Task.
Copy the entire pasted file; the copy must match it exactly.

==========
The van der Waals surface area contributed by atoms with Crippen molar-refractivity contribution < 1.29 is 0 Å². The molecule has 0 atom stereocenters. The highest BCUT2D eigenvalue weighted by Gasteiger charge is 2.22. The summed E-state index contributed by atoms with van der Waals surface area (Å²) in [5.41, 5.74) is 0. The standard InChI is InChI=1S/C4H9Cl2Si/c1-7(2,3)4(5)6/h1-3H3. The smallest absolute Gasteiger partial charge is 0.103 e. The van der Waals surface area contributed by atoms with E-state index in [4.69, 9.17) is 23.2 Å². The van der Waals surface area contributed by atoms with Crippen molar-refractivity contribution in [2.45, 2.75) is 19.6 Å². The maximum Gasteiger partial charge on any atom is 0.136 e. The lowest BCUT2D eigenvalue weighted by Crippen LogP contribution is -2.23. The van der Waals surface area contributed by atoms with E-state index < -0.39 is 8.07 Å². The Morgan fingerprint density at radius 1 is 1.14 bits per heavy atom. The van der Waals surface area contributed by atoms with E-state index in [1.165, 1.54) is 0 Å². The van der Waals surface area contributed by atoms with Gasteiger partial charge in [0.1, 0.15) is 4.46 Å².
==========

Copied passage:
The van der Waals surface area contributed by atoms with Crippen molar-refractivity contribution < 1.29 is 0 Å². The molecule has 0 atom stereocenters. The highest BCUT2D eigenvalue weighted by Gasteiger charge is 2.22. The summed E-state index contributed by atoms with van der Waals surface area (Å²) in [5.41, 5.74) is 0. The standard InChI is InChI=1S/C4H9Cl2Si/c1-7(2,3)4(5)6/h1-3H3. The smallest absolute Gasteiger partial charge is 0.103 e. The van der Waals surface area contributed by atoms with E-state index in [4.69, 9.17) is 23.2 Å². The van der Waals surface area contributed by atoms with Crippen molar-refractivity contribution in [2.45, 2.75) is 19.6 Å². The maximum Gasteiger partial charge on any atom is 0.136 e. The lowest BCUT2D eigenvalue weighted by Crippen LogP contribution is -2.23. The van der Waals surface area contributed by atoms with E-state index < -0.39 is 8.07 Å². The Morgan fingerprint density at radius 1 is 1.14 bits per heavy atom. The van der Waals surface area contributed by atoms with E-state index in [1.165, 1.54) is 0 Å². The van der Waals surface area contributed by atoms with Gasteiger partial charge in [0.1, 0.15) is 4.46 Å².